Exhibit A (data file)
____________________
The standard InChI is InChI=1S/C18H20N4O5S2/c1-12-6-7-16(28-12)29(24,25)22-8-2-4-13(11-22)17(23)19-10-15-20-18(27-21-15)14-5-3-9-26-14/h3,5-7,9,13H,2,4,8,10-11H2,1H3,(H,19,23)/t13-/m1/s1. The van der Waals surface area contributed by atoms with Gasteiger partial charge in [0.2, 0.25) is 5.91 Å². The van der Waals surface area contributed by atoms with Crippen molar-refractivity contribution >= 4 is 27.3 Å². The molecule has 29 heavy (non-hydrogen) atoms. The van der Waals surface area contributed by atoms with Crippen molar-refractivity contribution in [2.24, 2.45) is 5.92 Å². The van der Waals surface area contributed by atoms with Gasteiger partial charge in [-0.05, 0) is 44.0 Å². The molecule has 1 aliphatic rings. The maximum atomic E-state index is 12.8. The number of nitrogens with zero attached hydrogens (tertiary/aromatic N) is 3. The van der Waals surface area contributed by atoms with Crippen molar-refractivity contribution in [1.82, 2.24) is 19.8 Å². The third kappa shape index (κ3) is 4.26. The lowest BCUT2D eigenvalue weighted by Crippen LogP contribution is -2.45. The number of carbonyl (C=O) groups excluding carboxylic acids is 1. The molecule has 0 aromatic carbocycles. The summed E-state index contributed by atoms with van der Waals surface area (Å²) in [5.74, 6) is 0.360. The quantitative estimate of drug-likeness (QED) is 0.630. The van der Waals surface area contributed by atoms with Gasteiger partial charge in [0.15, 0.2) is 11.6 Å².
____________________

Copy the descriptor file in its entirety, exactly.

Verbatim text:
The standard InChI is InChI=1S/C18H20N4O5S2/c1-12-6-7-16(28-12)29(24,25)22-8-2-4-13(11-22)17(23)19-10-15-20-18(27-21-15)14-5-3-9-26-14/h3,5-7,9,13H,2,4,8,10-11H2,1H3,(H,19,23)/t13-/m1/s1. The van der Waals surface area contributed by atoms with Gasteiger partial charge in [0.2, 0.25) is 5.91 Å². The van der Waals surface area contributed by atoms with Crippen molar-refractivity contribution >= 4 is 27.3 Å². The molecule has 29 heavy (non-hydrogen) atoms. The van der Waals surface area contributed by atoms with Crippen molar-refractivity contribution in [2.24, 2.45) is 5.92 Å². The van der Waals surface area contributed by atoms with Gasteiger partial charge in [-0.05, 0) is 44.0 Å². The molecule has 1 aliphatic rings. The maximum atomic E-state index is 12.8. The number of nitrogens with zero attached hydrogens (tertiary/aromatic N) is 3. The van der Waals surface area contributed by atoms with Crippen molar-refractivity contribution in [1.82, 2.24) is 19.8 Å². The third kappa shape index (κ3) is 4.26. The lowest BCUT2D eigenvalue weighted by Crippen LogP contribution is -2.45. The number of carbonyl (C=O) groups excluding carboxylic acids is 1. The molecule has 0 aromatic carbocycles. The summed E-state index contributed by atoms with van der Waals surface area (Å²) in [5.74, 6) is 0.360. The quantitative estimate of drug-likeness (QED) is 0.630. The van der Waals surface area contributed by atoms with Gasteiger partial charge in [0.15, 0.2) is 11.6 Å².